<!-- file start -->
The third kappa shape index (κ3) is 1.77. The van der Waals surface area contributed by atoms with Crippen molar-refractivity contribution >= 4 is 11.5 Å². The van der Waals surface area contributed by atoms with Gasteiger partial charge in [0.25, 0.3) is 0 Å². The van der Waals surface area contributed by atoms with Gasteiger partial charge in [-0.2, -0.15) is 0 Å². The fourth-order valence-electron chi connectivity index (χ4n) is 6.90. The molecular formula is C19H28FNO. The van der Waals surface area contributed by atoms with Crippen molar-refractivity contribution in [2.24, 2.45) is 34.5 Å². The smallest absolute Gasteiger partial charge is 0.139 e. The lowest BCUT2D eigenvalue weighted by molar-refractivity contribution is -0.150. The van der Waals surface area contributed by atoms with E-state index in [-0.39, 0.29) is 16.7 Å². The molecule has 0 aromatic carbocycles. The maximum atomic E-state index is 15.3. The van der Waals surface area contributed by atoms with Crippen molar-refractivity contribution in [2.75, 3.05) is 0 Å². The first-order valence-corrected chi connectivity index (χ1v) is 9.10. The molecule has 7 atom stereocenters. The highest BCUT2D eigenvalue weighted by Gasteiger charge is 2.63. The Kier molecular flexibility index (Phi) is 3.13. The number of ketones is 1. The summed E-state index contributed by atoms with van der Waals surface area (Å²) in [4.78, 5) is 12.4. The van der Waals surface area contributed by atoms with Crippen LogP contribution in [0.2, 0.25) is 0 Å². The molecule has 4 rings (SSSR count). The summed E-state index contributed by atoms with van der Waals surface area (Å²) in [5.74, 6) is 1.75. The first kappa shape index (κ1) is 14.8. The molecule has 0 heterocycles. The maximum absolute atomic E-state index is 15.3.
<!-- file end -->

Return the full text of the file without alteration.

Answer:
The third kappa shape index (κ3) is 1.77. The van der Waals surface area contributed by atoms with Crippen molar-refractivity contribution >= 4 is 11.5 Å². The van der Waals surface area contributed by atoms with Gasteiger partial charge in [0.25, 0.3) is 0 Å². The van der Waals surface area contributed by atoms with Gasteiger partial charge in [-0.2, -0.15) is 0 Å². The fourth-order valence-electron chi connectivity index (χ4n) is 6.90. The molecular formula is C19H28FNO. The van der Waals surface area contributed by atoms with Crippen molar-refractivity contribution in [2.24, 2.45) is 34.5 Å². The smallest absolute Gasteiger partial charge is 0.139 e. The lowest BCUT2D eigenvalue weighted by molar-refractivity contribution is -0.150. The van der Waals surface area contributed by atoms with E-state index in [-0.39, 0.29) is 16.7 Å². The molecule has 0 aromatic carbocycles. The maximum atomic E-state index is 15.3. The van der Waals surface area contributed by atoms with Crippen molar-refractivity contribution in [2.75, 3.05) is 0 Å². The first-order valence-corrected chi connectivity index (χ1v) is 9.10. The molecule has 7 atom stereocenters. The highest BCUT2D eigenvalue weighted by Gasteiger charge is 2.63. The Kier molecular flexibility index (Phi) is 3.13. The number of ketones is 1. The summed E-state index contributed by atoms with van der Waals surface area (Å²) in [4.78, 5) is 12.4. The van der Waals surface area contributed by atoms with Crippen LogP contribution in [0.2, 0.25) is 0 Å². The molecule has 4 rings (SSSR count). The summed E-state index contributed by atoms with van der Waals surface area (Å²) in [5.74, 6) is 1.75. The first kappa shape index (κ1) is 14.8. The molecule has 0 heterocycles. The maximum absolute atomic E-state index is 15.3.